hope: I asked this question because both of you touch upon the ideas of toxic masculinity and objectification in your works, Anna this came in your most recent LP Yes/No and Becca in Bethlehem’s Steel’s debut Party Naked Forever.Becca this comes up explicitly in your track “Untitled Entitlement” when you sing “The only people who have truly made me feel uncomfortable are middle-aged white men, fathers of my friends, their fear, and repressed sexuality” and Anna, it materializes in a more thematic way of your search for male attention and validation through multiple of your songs. You both show think a lot about your identities as women and how it affects how you navigate through the world. How have these themes come up in your time as musicians—especially touring as two women alone? Have there been any instances or experiences that have been eye-opening for you both?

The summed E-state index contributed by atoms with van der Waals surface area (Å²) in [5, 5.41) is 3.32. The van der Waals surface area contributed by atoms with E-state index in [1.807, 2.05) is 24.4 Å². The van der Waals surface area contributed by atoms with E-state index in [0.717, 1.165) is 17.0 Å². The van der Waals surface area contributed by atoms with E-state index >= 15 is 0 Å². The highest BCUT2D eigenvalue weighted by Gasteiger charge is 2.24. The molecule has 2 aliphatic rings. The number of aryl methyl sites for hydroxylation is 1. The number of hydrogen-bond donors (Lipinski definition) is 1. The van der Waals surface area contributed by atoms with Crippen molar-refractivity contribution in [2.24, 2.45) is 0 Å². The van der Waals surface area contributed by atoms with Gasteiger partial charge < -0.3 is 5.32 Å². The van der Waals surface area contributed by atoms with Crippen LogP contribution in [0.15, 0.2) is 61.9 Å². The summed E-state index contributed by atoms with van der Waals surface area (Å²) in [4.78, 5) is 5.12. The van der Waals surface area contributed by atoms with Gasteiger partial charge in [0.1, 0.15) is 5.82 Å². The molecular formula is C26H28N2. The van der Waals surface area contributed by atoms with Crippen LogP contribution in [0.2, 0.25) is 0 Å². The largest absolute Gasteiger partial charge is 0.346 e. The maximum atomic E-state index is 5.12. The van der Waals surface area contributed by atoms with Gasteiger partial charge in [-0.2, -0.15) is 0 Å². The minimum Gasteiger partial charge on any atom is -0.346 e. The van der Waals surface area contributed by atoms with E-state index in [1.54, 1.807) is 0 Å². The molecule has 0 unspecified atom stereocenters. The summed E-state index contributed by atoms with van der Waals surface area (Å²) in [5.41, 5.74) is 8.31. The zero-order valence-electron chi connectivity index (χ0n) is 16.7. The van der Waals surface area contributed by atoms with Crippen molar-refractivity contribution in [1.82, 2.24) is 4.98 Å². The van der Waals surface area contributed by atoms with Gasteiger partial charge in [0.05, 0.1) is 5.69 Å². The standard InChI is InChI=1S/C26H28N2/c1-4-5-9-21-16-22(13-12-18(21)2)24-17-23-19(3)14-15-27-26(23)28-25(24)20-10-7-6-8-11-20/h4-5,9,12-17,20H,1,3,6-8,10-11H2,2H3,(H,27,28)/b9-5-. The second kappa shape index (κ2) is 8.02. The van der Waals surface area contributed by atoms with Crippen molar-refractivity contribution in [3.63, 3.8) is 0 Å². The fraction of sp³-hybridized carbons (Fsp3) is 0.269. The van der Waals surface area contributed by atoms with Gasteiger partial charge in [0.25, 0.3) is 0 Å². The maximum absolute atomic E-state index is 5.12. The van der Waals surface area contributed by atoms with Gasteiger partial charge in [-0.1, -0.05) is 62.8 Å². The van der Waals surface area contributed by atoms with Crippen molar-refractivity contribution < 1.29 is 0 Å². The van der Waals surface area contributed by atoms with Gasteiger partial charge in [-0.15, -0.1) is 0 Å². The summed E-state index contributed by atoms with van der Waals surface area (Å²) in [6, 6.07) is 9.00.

Becca: I like to count how many times on tour, male sound engineers show me how to use the mic stand. It’s not a big deal but it happens all the time. Like I know how this works. [They assume] you have no idea what you’re doing.
Anna: I haven’t had anything like that really. But just in conversations, [with] everyone, but mostly men, [the conversation] will turn back to them. And it’ll always be about men and what they know. I feel like it’s an insecurity thing.
Becca: I’ve seen it happen a lot when you go to go play a show or you arrive at the spot, [the workers] will talk to the men in your band [first]. Without really addressing you, I’m gonna explain what’s going on to one of these guys. Like actually, hi. I know what’s going on. I was going to speak to you about how to set up the show. They don’t know what’s going on.
hope: Yeah I was going to ask you, Becca. Because you are touring with men most of the time—if that sort of thing happens to you and it seems like it does.
Becca: Yeah. It can be a lot, but I’ve been playing with my band for a long time and they’re very sensitive to it. They’ve been trying to learn more and pick up on it. And, just making sure that I’m comfortable. They get it. We recently had a woman join our band, so this is going to be the first tour having two females.